Threat of crop failure looms over Canada Prairies : LUSENET : Grassroots Information Coordination Center (GICC) : One Thread

Threat of crop failure looms over Canada Prairies Updated: Tue, Jul 10 6:57 PM EDT

By Kanina Holmes WINNIPEG, Manitoba (Reuters) - When Brian Hunt surveys his patch of southern Alberta on the Canadian Prairies, he sees field after field of crops tinged blue and green.

Hunt, a provincial crop rotation specialist, said Tuesday that this is a clear sign that something is agriculturally amiss.

"A bluish-green crop indicates that it is under severe stress. Just about all the crops are looking like that," Hunt told Reuters.

"In the most severe situations, you'll see the lower leaves on the cereals are actually dying back and turning brown...which is the plant telling itself we don't have enough moisture to keep these leaves alive so we'll sacrifice them," said Hunt.

Crop and weather experts say that swathes of southern Alberta and central and southwestern Saskatchewan are teetering on the edge of some of the most parched conditions in decades.

The southern Alberta city of Lethbridge has received just 55 percent of its normal precipitation levels over the past three months. The first six months of this year were the driest ever recorded in Saskatoon, Saskatchewan, meteorologists said.

Many crops are described as thin, short and patchy. Others have matured too quickly in the intense heat.

Farmers look on helplessly as temperatures between 31 and 34 degrees Celsius (88 to 93 Fahrenheit) and little or no rain diminishes the chances that their canola, barley and wheat will properly develop.

"In a word, 'desperate' is getting real close," said Hunt who is based in Taber, a small farming center between Lethbridge and Medicine Hat in southeastern Alberta and considered one of the driest areas of the province.


While traditionally a major canola growing area, agronomists say that this year many producers in southern Alberta did not plant the oilseed because of low prices, high input costs and concerns about the prospect of a drought earlier this spring.

Dry conditions have already prompted several producers to reseed. Many have reportedly switched to more drought-tolerant cereal crops such as durum, hard red spring wheat and barley.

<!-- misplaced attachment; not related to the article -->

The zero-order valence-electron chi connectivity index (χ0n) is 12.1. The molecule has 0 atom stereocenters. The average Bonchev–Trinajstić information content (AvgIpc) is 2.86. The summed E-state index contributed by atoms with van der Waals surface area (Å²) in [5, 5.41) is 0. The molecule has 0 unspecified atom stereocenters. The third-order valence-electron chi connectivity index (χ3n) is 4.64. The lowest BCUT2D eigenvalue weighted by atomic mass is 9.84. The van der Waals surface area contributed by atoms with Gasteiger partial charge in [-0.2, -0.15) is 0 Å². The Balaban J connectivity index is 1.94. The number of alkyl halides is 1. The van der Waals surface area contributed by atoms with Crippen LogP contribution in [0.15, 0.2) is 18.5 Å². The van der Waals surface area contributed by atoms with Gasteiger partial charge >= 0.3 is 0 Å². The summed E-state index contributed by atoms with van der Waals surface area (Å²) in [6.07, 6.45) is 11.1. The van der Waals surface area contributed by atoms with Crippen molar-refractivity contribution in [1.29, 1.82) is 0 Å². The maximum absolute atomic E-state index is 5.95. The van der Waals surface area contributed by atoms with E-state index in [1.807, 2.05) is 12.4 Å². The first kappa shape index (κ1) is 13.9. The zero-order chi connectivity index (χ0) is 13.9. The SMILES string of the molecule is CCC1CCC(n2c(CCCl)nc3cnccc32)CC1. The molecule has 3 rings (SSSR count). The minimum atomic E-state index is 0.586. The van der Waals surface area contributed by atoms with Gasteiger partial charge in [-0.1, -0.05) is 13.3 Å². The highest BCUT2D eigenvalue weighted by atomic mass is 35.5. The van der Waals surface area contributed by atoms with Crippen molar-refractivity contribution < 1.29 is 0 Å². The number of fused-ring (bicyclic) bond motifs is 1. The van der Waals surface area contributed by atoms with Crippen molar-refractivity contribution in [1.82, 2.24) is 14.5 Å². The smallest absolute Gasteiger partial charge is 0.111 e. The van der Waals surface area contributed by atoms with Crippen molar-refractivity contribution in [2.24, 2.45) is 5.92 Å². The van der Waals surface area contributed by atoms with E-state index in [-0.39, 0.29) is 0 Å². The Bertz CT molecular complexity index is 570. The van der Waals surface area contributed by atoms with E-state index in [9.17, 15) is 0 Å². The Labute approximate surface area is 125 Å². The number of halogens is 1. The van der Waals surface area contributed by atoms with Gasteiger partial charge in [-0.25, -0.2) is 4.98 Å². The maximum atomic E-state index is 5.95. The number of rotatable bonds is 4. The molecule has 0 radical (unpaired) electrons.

But some believe that, even even for those crops, it may soon be too late.

"Without any rain in the next 10 days, there probably won't be crops, any crops," said Scott Meers, a cereal and oilseed specialist with Alberta's Agriculture Ministry.

Fears of a drought and a Statistics Canada estimate of an 18 percent reduction in seeded canola acreage, have helped boost cash grain prices, and canola, flax, barley and feed wheat futures at the Winnipeg Commodity Exchange have soared.

From June 29, a time when Prairie crop reports were increasingly focusing on arid conditions, to Tuesday's close, July canola futures climbed from C$316.80 to C$344.50. Since early February, when the July contract closed as low as C$263.70, values have jumped by 23 percent.

"I never thought we'd see canola trading at these levels," a floor dealer said.

But Alberta agriculture officials said Tuesday that while the 2001-02 crop will, at best, produce average yields, there are parts of the province, namely in central Alberta and further north in the Peace River region, where some rain has fallen and all is not lost.

"I've seen those (market) rallies and I've wondered what the heck is going on because, really ,in central Alberta here, things don't look too bad to me," said Jim Broatch, a crop specialist who works in Stettler, Alberta.

And when it comes to canola, experts say the oilseed, a Canadian variant of rapeseed, can be surprisingly resilient.

"Canola is funny. It's still flowering. If it picks up rain it can compensate quickly," said Meers who works with farmers in Strathmore, Alberta, east of Calgary.

"It's not totally over, but certainly we're headed that way."|ss=drought;

-- Martin Thompson (, July 11, 2001

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